Smoked sausage is not only delicious, it’s relatively easy to make on your own. Even if you rely on fresh store-bought sausages instead of grinding the meat from scratch, they’ll taste amazing once they come off the smoker.
What’s the best smoker temperature to use for sausages, and how long does the process take? Our carefully curated guide will take the guesswork out of the process for you.
How Long To Smoke Sausage at 250
Expect the cooking process to take 2 to 3 hours when you smoke sausage at 250 degrees Fahrenheit. If the smoker temperature is erratic or if the sausages are especially large, you’ll be in for a longer wait. Leaner sausages will cook through faster and be prone to drying out, so keep a close eye on them if the fat content is low.
Benefits of Smoking Sausage
Why choose sausage for the smoker when there are so many other options?
First and foremost, the overall cooking time will be relatively short. Large cuts like brisket and pork shoulder can take the entire day to reach the optimum temperature, but you can smoke sausages within the space of an afternoon.
Also, sausages pack a punch in the flavor department no matter how they’re cooked. A nice hit of smoky goodness takes them to a whole new level, and one you’re sure to find addictive.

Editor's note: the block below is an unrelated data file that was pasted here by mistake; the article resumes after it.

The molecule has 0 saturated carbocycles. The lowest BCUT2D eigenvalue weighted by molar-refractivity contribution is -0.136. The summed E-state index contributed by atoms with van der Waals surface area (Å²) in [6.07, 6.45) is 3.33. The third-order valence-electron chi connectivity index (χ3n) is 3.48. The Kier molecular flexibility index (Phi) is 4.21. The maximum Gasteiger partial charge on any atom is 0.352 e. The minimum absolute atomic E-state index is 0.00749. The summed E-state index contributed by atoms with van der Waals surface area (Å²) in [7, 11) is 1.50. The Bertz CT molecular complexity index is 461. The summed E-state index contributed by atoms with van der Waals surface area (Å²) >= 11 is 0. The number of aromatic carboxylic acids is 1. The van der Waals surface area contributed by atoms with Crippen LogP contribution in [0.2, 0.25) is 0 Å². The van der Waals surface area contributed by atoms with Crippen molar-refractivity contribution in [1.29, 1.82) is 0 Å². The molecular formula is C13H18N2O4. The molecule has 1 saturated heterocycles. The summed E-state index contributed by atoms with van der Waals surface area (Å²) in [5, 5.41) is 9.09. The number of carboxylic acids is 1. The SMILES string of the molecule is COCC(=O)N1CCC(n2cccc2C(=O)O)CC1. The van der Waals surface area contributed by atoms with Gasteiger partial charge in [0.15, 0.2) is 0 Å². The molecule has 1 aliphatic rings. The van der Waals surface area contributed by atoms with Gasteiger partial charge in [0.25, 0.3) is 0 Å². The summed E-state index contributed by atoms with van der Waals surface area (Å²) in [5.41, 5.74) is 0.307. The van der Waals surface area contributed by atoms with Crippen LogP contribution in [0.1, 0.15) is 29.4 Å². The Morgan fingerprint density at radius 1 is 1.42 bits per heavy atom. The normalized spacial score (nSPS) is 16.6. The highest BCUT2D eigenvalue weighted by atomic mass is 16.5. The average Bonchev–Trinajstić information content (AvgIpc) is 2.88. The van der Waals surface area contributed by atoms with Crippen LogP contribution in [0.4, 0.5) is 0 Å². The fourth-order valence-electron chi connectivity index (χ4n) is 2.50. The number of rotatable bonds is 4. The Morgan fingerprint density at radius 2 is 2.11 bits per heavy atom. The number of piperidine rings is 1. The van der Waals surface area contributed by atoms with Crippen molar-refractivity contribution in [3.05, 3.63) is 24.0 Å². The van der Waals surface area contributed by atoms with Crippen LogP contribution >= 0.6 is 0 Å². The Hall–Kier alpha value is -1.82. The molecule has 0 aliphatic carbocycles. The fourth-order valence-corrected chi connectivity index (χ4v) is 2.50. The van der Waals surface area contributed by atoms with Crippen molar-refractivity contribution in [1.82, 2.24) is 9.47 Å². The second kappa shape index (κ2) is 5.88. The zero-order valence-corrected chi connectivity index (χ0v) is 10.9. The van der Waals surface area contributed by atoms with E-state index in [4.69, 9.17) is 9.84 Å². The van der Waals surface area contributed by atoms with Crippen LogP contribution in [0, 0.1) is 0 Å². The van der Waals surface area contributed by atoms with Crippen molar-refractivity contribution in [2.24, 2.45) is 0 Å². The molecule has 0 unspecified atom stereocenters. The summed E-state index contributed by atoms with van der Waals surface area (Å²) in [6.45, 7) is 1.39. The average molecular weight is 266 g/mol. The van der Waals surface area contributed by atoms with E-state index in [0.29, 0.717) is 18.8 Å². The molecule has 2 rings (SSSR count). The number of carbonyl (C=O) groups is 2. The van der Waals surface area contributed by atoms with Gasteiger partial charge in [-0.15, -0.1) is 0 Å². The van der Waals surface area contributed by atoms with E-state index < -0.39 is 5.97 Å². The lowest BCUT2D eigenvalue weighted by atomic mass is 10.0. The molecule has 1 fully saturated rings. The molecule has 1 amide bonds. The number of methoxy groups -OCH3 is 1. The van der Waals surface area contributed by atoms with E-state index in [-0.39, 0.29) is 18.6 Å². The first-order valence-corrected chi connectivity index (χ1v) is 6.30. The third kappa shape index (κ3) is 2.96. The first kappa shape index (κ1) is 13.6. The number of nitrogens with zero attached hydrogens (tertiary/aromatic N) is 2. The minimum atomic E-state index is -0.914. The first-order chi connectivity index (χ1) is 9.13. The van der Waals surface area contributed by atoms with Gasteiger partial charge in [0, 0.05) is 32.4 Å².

Speaking of which, you can control the amount of salt and fat that goes into the sausage if you make your own. This step isn’t strictly necessary, but once you start enjoying the taste and texture of homemade sausage, you may never revert to the store-bought type.
Recommended Internal Temperature For Smoked Sausage
Sausages are typically made from pork, sometimes a blend of pork and beef. These meats can be safely cooked to 145 degrees or lower, depending on the circumstances. That’s why some folks are surprised to learn that sausage needs to cook to at least 160 degrees.
Here’s the difference: In order to make sausage, the meat needs to be fed through a grinder. When that happens, any bacteria that might have been lingering on the surface will be blended with the sausage mixture.
Ordinarily, it’s safe to cook beef and pork to medium rare because the bacteria are destroyed when you sear the outside over high heat. Since the bacteria in ground meat products could be anywhere, your only recourse is to cook them all the way through.
When smoking sausage, cook the meat to 160 degrees, then remove it from the heat and set it aside to rest. The internal temperature should rise to 165 during this time, which is the ideal serving temp as recommended by the USDA.